Safin, who turned 30 in February, is the favorite to win the event, titled the Banco Cruzeiro do Sul Rio Champions Cup. Also competing in the eight-player, single-knock out event are Jim Courier, Mats Wilander, Mark Philippoussis, Cedric Pioline, Mikael Pernfors and Fernando Meligeni. The event will feature $150,000 in total prize money, with the singles champion earning $60,000. Tickets can be purchased by calling 5521-3005-4023 or by visiting www.ChampionsSeriesTennis.com.

The full schedule of play is as follows;

Friday 12th March: Starting at 6 pm
Quarterfinal #1 – Fernando Meligeni vs. Mikael Pernfors
Quarterfinal #2 – Mark Philippoussis vs. Cedric Pioline
Quarterfinal #3 – Marat Safin vs. Wayne Ferreira
Quarterfinal #4 – Jim Courier vs. Mats Wilander

Saturday 13th March: Starting at 6 pm
Men’s Doubles Match
Semifinal #1 – Winner of Safin/Ferreira vs. Meligini/Pernfors
Semifinal #2 – Winner of Philippoussis/Pioline vs. Courier/Wilander

Sunday 14th March: Starting at 11 am
3rd Place Match
Championship Final

Safin became the first Russian to win the U.S. Open in 2000 when he shocked Pete Sampras 6-4, 6-3, 6-3 in the men’s singles final. Safin rode the momentum of winning his first major singles title to earn the No. 1 ranking later that year and rank in the top spot for a total of nine weeks during his career. He reached the final of the Australian Open in 2002 and again in 2004, losing to Thomas Johansson and Roger Federer, respectively, but broke through to win his second major title in Australia in 2005, defeating Lleyton Hewitt in the final. Safin, who also reached the semifinals of the French Open in 2002 and at Wimbledon in 2008, won 15 career singles titles and guided Russia to Davis Cup titles in 2002 and 2006. Safin turned 30 years old on January 27 and concluded his ATP World Tour career last fall.

The Rio Champions Cup is part of the global Champions Series tennis circuit for champion tennis players age 30 and over. To be eligible to compete, players must have reached at least a major singles final, been ranked in the top five in the world or played singles on a championship Davis Cup team.

Each event features $150,000 in prize money – with the tournament champion earning $60,000 – and ranking points that determine the year-end No. 1. Each tournament champion earns 800 ranking points.

Here are other photos from the event’s Facebook page of Courier and Wilander also arriving.

The full 2010 Champions Series schedule of tournaments will be announced in the near future. The first tournament in the United States – the Staples Champions Cup – will be held April 29-May 2 in Boston, Mass., and will feature Bjorn Borg playing in his first tournament in the U.S. in 10 years.

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Federer’s Basel Debut

Roger Federer hits the courts this week in his hometown of Basel, Switzerland for the Swiss Indoor Championships. Roger is the three-time defending champion at the event, but it was, at one time, an elusive title for him as it was not until 2006 that he won his first “hometown” title. Rene Stauffer, the author of the Federer biography THE ROGER FEDERER STORY: QUEST FOR PERFECTION ($24.95, New Chapter Press, www.RogerFedererBook.com) details Federer’s first playing experience in Basel in 1998 in this exclusive book excerpt.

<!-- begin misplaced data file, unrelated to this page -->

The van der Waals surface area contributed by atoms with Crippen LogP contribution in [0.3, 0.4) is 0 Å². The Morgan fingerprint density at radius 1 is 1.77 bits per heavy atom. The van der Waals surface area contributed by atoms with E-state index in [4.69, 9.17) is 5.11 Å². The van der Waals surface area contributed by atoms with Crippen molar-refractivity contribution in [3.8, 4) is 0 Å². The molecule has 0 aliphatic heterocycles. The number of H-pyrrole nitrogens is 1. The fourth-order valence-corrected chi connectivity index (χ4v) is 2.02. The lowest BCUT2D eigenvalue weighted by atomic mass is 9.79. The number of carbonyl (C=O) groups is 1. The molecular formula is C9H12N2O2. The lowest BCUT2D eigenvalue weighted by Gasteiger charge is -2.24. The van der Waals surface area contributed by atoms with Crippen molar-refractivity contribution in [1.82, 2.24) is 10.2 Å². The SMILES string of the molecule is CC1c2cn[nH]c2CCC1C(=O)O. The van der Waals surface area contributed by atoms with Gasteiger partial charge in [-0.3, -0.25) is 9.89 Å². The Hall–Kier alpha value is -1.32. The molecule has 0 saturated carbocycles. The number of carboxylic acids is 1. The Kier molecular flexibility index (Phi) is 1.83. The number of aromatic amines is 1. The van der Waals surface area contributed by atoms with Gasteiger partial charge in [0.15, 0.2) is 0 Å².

In recognition for his results in Toulouse, Federer received a wild card entry into the Swiss Indoors, Switzerland’s biggest tournament, from tour­nament director Roger Brennwald. This tournament guaranteed him a prize money paycheck of at least $9,800. The tournament took place at St. Jakobshalle in Basel’s south side, within walking distance of Federer’s home in Münchenstein. This event, played originally in an inflatable dome in 1970, is one of the most important indoor tournaments in the world that almost every great player has played in. When a virtually unknown Czech player named Ivan Lendl defeated the legendary Björn Borg in the Swiss Indoor final in 1980, it garnered major headlines around the world. The 34th and final duel between John McEnroe and Jimmy Connors took place at the Swiss Indoors in 1991. Future world No. 1 Jim Courier won his first ATP tourna­ment in Basel in 1989. Stefan Edberg won the Swiss Indoors three times and Ivan Lendl won the title twice. Borg, McEnroe, Boris Becker, Vitas Gerulaitis, Goran Ivanisevic, Yannick Noah, Michael Stich, Pete Sampras and Guillermo Vilas are also champions of the event.

For Roger Federer, the Swiss Indoors is like a Grand Slam tournament. The St. Jakobshalle is the place of his dreams, like Centre Court at Wimbledon. In 1994, he was a ball boy at the event, grabbing balls for such players as Rosset, Edberg and Wayne Ferreira, who won the title back then. Now, four years later, he was a competitor in the event. His first-round match was against none other than Andre Agassi. In his youthful hauteur, Federer boldly stated “I know what I’m up against—as opposed to Agassi who has no idea who I am. I am going to play to win.”

But Agassi, the former No. 1 player ranked No. 8 at the time, was without question a larger caliber opponent than what Federer faced in Toulouse. Agassi allowed the hometown boy only five games in the 6-3, 6-2 defeat and said he was not overly impressed by the Swiss public’s new darling. “He proved his talent and his instinct for the game a few times,” the American said kindly. “But for me it was an ideal first round where I didn’t have to do all that much and where I could get accustomed to the new conditions.”